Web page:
Members of Extinction Rebellion King’s Lynn and West Norfolk group today submitted a petition to the Borough Council of King’s Lynn and West Norfolk demanding that they declare a climate emergency. The petition was submitted with 396 signatures.
The council will debate whether to declare a climate emergency on 17 October. Coming just weeks after parts of Hunstanton, Heacham and Snettisham were evacuated due to the risk of dangerous flooding, and parts of King’s Lynn were placed on high alert, the timing of the Council’s debate couldn’t be more important. North West Norfolk’s MP Sir Henry Bellingham recently agreed with climate protesters that West Norfolk is one of the most vulnerable parts of the country to the devastating impacts of climate change, because so much of the borough is at sea level. He also stated that the Council should be doing “much, much more” in the face of the climate emergency.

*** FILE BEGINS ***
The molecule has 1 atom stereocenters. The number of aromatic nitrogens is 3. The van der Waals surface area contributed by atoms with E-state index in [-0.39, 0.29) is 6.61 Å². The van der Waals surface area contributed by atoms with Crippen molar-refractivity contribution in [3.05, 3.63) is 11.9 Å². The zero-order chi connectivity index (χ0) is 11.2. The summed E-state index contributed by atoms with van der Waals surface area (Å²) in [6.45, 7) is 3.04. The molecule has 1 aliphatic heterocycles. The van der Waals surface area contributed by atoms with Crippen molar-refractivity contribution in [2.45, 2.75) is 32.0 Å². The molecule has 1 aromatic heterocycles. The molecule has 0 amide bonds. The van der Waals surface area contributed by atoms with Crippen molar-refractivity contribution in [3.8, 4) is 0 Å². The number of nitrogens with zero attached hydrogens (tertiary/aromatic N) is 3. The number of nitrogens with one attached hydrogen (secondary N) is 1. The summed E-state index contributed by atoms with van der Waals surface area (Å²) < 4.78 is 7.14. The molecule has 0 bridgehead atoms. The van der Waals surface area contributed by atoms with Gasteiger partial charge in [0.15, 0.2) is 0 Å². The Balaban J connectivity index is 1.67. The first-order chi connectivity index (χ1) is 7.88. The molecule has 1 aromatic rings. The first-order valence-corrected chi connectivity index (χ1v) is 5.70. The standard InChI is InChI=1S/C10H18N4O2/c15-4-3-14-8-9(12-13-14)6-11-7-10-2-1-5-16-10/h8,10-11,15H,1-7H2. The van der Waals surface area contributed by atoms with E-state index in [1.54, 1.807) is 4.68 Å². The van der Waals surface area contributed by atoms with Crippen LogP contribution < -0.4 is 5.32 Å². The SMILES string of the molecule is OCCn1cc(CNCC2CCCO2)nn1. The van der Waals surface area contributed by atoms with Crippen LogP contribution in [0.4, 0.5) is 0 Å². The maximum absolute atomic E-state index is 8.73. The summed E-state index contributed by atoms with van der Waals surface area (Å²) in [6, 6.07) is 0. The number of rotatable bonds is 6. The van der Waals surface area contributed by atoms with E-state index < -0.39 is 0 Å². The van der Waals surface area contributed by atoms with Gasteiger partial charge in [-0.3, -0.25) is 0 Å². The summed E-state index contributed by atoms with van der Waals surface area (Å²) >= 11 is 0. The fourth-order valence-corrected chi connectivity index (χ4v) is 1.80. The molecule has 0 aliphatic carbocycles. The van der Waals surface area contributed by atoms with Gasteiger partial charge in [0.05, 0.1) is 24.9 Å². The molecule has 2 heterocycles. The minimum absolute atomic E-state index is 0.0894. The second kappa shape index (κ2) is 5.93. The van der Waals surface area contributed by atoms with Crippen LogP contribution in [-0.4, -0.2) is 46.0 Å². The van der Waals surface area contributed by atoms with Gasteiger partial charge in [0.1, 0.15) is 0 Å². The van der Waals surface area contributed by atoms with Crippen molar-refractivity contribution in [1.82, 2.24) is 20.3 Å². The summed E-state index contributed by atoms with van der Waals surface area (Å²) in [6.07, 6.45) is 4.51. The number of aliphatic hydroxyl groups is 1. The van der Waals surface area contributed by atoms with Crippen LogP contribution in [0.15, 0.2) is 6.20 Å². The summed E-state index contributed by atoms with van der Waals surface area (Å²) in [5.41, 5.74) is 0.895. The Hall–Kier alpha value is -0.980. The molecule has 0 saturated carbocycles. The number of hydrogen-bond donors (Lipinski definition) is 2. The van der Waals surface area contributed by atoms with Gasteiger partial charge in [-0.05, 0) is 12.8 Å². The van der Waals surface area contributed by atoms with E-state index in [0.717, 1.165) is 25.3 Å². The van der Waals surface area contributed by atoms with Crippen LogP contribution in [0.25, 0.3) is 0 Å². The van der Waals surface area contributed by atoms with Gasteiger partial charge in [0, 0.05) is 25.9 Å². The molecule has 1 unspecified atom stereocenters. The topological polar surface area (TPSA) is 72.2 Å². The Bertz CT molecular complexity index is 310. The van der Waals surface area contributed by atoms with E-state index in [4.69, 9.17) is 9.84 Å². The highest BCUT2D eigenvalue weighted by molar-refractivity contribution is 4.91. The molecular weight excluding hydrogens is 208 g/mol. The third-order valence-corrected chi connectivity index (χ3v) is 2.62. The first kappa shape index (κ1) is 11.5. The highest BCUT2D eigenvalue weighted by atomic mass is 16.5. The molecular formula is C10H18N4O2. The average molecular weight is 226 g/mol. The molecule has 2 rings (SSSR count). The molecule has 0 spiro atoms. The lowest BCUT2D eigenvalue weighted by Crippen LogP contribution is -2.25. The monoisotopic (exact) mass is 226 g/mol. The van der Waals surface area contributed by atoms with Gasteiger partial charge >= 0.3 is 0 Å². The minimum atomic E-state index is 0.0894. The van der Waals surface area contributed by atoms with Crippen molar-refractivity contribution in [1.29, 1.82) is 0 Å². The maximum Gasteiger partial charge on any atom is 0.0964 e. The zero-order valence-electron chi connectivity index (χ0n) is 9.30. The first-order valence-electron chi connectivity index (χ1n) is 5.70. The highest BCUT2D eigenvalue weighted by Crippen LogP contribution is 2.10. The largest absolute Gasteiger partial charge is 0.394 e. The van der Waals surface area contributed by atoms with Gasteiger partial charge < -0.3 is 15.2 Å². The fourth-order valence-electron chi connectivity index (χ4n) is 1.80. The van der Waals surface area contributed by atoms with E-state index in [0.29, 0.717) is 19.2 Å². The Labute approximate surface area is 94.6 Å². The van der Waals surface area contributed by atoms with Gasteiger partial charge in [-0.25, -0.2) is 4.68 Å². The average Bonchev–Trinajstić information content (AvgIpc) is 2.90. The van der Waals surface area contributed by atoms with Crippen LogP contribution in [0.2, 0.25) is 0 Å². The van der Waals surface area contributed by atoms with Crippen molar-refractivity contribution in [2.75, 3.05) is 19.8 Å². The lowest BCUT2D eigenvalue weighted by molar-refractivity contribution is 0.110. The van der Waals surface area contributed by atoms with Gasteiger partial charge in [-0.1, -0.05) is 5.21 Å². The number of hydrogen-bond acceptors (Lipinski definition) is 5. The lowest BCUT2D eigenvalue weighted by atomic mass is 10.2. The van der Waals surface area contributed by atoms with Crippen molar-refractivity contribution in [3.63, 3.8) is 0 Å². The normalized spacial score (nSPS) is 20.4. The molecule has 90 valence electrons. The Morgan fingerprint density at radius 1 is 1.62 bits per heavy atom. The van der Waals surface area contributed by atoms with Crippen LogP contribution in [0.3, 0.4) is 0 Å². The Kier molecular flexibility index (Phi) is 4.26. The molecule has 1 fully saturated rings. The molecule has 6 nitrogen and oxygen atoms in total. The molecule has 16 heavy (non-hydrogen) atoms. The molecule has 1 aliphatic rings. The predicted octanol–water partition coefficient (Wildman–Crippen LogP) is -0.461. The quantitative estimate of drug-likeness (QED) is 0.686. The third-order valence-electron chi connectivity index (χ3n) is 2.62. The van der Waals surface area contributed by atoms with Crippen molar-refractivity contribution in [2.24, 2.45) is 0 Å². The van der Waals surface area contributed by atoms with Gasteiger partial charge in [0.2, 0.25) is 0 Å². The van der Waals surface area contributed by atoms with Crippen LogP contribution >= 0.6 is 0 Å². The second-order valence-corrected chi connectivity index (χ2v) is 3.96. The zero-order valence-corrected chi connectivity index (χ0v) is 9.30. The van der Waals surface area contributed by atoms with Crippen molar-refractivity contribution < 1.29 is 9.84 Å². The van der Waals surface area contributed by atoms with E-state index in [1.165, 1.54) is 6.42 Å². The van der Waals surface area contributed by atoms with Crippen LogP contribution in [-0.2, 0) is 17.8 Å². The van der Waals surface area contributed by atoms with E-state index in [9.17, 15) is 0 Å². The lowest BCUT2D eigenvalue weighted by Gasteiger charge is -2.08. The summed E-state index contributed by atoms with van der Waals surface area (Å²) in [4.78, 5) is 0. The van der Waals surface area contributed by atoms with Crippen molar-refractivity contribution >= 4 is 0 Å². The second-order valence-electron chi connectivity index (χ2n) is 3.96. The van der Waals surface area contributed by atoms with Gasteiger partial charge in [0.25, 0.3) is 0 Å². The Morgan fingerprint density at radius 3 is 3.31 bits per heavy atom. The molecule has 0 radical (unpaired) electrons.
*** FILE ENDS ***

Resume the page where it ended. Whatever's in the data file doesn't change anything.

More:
Given the climate risks faced by the borough, Extinction Rebellion believes that the council is failing in its duty to protect its residents and their property. The only responsible course of action is to declare a climate emergency, as over half the councils in the UK have already done, and take emergency measures to reduce the borough’s carbon footprint to zero as fast as possible.
The motion will be debated as the eyes of the world are focused on London (and 60 other capital cities worldwide), where thousands of Extinction Rebellion activists from around the country, including West Norfolk, will be carrying out acts of civil disobedience to demand emergency action from the government. Activists will also be holding a demonstration outside King’s Lynn Town Hall on October 17 , before and during the council meeting in which the climate emergency motion will be debated. We welcome members of the public to join us there.
Local Extinction Rebellion member Dr Charlie Gardner states “Parts of the borough were nearly flooded last week, and this is going to happen more and more frequently as the sea levels keep rising. If nothing is done, parts of West Norfolk will have to be abandoned. So climate change isn’t something that’s going to happen somewhere else, in the future – it’s already threatening us, and our property, here in Norfolk. And yet the leaders of the council don’t seem to care. We have been asking them to do something for months, but they have ignored us. They seem more interested in having an easy life than in protecting our borough, I think their behaviour has been utterly shameful.”